um i have a few bikes in my garage, and you can buy a new cbr for around 11 out the door..either you pay sticker or think sticker is what a bike is worth http://austin.craigslist.org/mcy/3957454594.html as you can see an aprila can be had for even less…norm …next you’ll be correcting my spelling…… it allways happens…..I bought a new cbr 1000rr for 5 grand with 06 cbr 600 with 7000 miles trade in.. i figure even with all the mods the 600 was worth at the most 6 grand and with the tax savings on a trade in it was a home run and less than 11 grand out the door…Im going to sell the 2012 cbr and my 08 cbr and get an aprila rsv4 and I aint got alot of money so I work up to these expensive bikes…not everyone has disposable cash, married well or has an inheritance…o the horror

  25. Norm G. says:

    re: “Sachsenring and Laguna…”

    …and indy. you have my permission to go ahead and put ALL 3 of this tracks in the Honda column. no worries.

  26. Norm G. says:

    re: “Im going to sell the 2012 cbr and my 08 cbr and get an aprila rsv4 and I aint got alot of money so I work up to these expensive bikes”

    ok very well, $30 grand (+5K over an HP4), and that’s my final offer.

  27. Chaz Michael Michaels says:

    Jensen,

    I would go one step further regarding MM–I think we are witnessing the dawning of a spectacular talent on par with the other greats. I bet the reason Stoner is testing on Motegi or wherever he is, is because he can’t stand all this talk and hype (all of it deserved btw) about Marquez.

    The term “aliens” makes me chuckle now. MM seems to be every bit as talented as Pedrosa and Lorenzo, as fierce and charasmatic as Rossi and then displaying race craft and savy (some would call him loose) in a league of his own.

    I keep waiting for the other shoe to drop. This guy can’t be for real… but he is.

    He is a shot in the arm for MotoGP and for Honda. Can you imagine a Stoner/Marquez repsol honda team next season? I also can’t wait for several of the other moto2 guys to join the show.

  28. PD says:

    Thanks for the rare close-ups, Jensen. (Nobody does fit-and-finish [and frickin WELDS] like Honda; though, Yamaha tries.) It’d be great if, in the future, when you have the opportunity, you can do the same with an M1.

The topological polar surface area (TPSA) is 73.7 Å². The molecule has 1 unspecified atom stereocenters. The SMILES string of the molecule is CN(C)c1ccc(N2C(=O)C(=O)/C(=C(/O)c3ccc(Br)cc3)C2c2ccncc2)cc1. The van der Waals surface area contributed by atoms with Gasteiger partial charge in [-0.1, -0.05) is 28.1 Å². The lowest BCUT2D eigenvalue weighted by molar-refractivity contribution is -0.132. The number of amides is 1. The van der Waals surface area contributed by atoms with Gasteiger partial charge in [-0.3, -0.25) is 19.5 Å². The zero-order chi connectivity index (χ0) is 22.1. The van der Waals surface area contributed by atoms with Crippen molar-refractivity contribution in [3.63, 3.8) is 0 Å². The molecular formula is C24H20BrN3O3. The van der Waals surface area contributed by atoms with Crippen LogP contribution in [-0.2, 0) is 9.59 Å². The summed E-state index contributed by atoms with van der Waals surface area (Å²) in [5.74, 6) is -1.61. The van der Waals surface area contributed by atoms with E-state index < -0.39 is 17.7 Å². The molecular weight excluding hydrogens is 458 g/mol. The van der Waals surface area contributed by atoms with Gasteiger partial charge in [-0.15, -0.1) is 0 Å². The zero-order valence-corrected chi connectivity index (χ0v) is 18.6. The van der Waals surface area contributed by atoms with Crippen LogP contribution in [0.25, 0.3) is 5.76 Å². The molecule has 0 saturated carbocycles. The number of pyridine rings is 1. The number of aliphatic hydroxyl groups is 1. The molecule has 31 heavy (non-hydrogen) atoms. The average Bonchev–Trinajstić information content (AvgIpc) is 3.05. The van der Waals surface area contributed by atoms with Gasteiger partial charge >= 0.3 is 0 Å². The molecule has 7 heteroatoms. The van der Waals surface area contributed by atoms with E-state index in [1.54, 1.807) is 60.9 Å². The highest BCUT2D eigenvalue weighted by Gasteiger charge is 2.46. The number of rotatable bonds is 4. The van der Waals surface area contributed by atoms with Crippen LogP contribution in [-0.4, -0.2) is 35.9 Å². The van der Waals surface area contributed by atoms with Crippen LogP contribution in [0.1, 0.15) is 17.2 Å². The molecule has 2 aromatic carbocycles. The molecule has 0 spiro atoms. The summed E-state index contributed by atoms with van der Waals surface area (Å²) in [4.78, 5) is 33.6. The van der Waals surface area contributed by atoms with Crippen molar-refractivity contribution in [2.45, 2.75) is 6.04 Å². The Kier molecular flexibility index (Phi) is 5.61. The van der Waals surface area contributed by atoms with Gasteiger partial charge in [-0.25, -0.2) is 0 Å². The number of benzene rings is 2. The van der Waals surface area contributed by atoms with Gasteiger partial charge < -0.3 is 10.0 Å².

Question for anyone: what do the wraps (armbands) do around the brake and clutch reservoirs? Always wondered about that…

  29. Bob says:

    I’m not sure why this topic keeps coming up with some people.

    Tim, just because YOU do not have the disposable income for a 20k bike, that doesn’t mean that other people don’t. So, who’s fault is that? Yours or Hondas? How about the new Vette or Viper? Don’t have one either? What were Chevy and Dodge thinking? Fires those guys that approved those projects for not taking you into consideration.

    Hey I can’t either, but I won’t deny those that do and I’m not one to stifle creativity and progress.

    Fact: 20k bikes do sell.
    Fact: 25k bikes do sell.
    Fact: 30k bikes do sell.

    Anytime I go to Lunsford Honda, each of the Ducatis that are priced at that level are sold.

    So, just because YOU can’t afford it, that doesn’t mean Honda shouldn’t be allowed to produce and sell it. If Ducati can sell a decked out Panigale for $30k, surely Honda can move a $20k RCV out the door too. Even Aprilia sold all their $40k Neros.

    Sometimes you just have to buy what you can afford and be happy with that. So, buy the CBR. It’s a great bike. It’s not like you can use it to it’s full potential anyway so a $20k RCV would surely also be wasted on you.

  30. Bob says:

    PD, the wristbands are for absorbing fluid in case of a boil over.

  31. Bob says:

    As much as I want to see Mr. HRC-Silver-Spoon-in-his-Mouth MM lose, because of his HRC silver spoon upbringing, I make no denial that he is the next phenomenon that will be rememebered for generations to come. Sorry, I just feel this way because I’m disappointed that the USA has no real contender anymore. But I really do like them all.

    Where others are clearly working hard to go fast, MM is simply comfortable at it, he’s that good. His style is is clearly just a bit different than everyone elses and beacuse it works, the others are working to copy his form. Even the more experienced aliens. It’s in their best interest to adapt. No shame to admit it. Only shame in not adapting.

    Af course, having the best bike helps a bit. :)

  32. PD says:

    Thanks, Jensen. Exactly (short of having one sitting in my living room) what I was looking for.

    Thanks, Bob, for the info. Though, it seems to me that there would be better alternatives for soaking up run-off and at the same time providing less insulation against heat-sink effect (though I have no real idea how much the reservoirs might be able to act as heat-sinks…).

  33. twoversion says:

    pixel prOn! fap fap fap